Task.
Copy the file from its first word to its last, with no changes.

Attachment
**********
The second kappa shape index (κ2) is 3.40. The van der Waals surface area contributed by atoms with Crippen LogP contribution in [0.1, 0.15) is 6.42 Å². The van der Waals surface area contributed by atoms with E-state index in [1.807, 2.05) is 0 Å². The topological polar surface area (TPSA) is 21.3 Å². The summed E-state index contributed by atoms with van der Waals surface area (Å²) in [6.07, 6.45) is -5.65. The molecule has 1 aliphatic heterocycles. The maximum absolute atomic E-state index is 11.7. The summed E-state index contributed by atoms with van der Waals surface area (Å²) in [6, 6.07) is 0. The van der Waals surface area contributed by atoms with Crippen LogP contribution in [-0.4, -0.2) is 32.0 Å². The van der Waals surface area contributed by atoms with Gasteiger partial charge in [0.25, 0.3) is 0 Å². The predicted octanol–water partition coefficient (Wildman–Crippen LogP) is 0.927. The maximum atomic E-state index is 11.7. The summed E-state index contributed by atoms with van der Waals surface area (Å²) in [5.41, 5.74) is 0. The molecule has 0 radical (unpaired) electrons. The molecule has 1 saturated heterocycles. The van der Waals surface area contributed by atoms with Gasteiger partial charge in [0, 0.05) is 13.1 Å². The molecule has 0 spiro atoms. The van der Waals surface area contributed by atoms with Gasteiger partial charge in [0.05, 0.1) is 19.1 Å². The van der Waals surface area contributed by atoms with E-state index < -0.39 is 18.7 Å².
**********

The second kappa shape index (κ2) is 3.40. The van der Waals surface area contributed by atoms with Crippen LogP contribution in [0.1, 0.15) is 6.42 Å². The van der Waals surface area contributed by atoms with E-state index in [1.807, 2.05) is 0 Å². The topological polar surface area (TPSA) is 21.3 Å². The summed E-state index contributed by atoms with van der Waals surface area (Å²) in [6.07, 6.45) is -5.65. The molecule has 1 aliphatic heterocycles. The maximum absolute atomic E-state index is 11.7. The summed E-state index contributed by atoms with van der Waals surface area (Å²) in [6, 6.07) is 0. The van der Waals surface area contributed by atoms with Crippen LogP contribution in [-0.4, -0.2) is 32.0 Å². The van der Waals surface area contributed by atoms with Gasteiger partial charge in [0.25, 0.3) is 0 Å². The predicted octanol–water partition coefficient (Wildman–Crippen LogP) is 0.927. The maximum atomic E-state index is 11.7. The summed E-state index contributed by atoms with van der Waals surface area (Å²) in [5.41, 5.74) is 0. The molecule has 0 radical (unpaired) electrons. The molecule has 1 saturated heterocycles. The van der Waals surface area contributed by atoms with Gasteiger partial charge in [0, 0.05) is 13.1 Å². The molecule has 0 spiro atoms. The van der Waals surface area contributed by atoms with Gasteiger partial charge in [0.05, 0.1) is 19.1 Å². The van der Waals surface area contributed by atoms with E-state index < -0.39 is 18.7 Å².